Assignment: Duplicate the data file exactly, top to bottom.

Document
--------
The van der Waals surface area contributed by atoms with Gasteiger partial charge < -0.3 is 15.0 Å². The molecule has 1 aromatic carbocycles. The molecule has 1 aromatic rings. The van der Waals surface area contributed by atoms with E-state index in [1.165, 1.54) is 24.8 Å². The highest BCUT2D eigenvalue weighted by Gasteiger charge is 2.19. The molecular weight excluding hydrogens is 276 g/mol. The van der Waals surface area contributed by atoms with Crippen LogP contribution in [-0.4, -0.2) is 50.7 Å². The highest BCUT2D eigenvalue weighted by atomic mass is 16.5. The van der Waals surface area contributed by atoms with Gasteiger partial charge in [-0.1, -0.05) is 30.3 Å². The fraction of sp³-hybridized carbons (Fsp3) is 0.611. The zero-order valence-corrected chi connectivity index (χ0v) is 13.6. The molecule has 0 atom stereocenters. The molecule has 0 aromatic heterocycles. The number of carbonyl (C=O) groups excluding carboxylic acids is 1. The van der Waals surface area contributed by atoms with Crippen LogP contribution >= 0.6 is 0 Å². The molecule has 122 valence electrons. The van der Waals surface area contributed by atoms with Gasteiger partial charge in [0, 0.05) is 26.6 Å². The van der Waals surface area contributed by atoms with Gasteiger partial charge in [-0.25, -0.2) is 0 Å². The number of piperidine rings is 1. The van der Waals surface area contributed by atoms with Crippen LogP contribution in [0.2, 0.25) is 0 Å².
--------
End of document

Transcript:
The van der Waals surface area contributed by atoms with Gasteiger partial charge < -0.3 is 15.0 Å². The molecule has 1 aromatic carbocycles. The molecule has 1 aromatic rings. The van der Waals surface area contributed by atoms with E-state index in [1.165, 1.54) is 24.8 Å². The highest BCUT2D eigenvalue weighted by Gasteiger charge is 2.19. The molecular weight excluding hydrogens is 276 g/mol. The van der Waals surface area contributed by atoms with Crippen LogP contribution in [-0.4, -0.2) is 50.7 Å². The highest BCUT2D eigenvalue weighted by atomic mass is 16.5. The van der Waals surface area contributed by atoms with Gasteiger partial charge in [-0.1, -0.05) is 30.3 Å². The fraction of sp³-hybridized carbons (Fsp3) is 0.611. The zero-order valence-corrected chi connectivity index (χ0v) is 13.6. The molecule has 0 atom stereocenters. The molecule has 0 aromatic heterocycles. The number of carbonyl (C=O) groups excluding carboxylic acids is 1. The van der Waals surface area contributed by atoms with Crippen LogP contribution >= 0.6 is 0 Å². The molecule has 122 valence electrons. The van der Waals surface area contributed by atoms with Gasteiger partial charge in [0, 0.05) is 26.6 Å². The van der Waals surface area contributed by atoms with Gasteiger partial charge in [-0.25, -0.2) is 0 Å². The number of piperidine rings is 1. The van der Waals surface area contributed by atoms with Crippen LogP contribution in [0.2, 0.25) is 0 Å².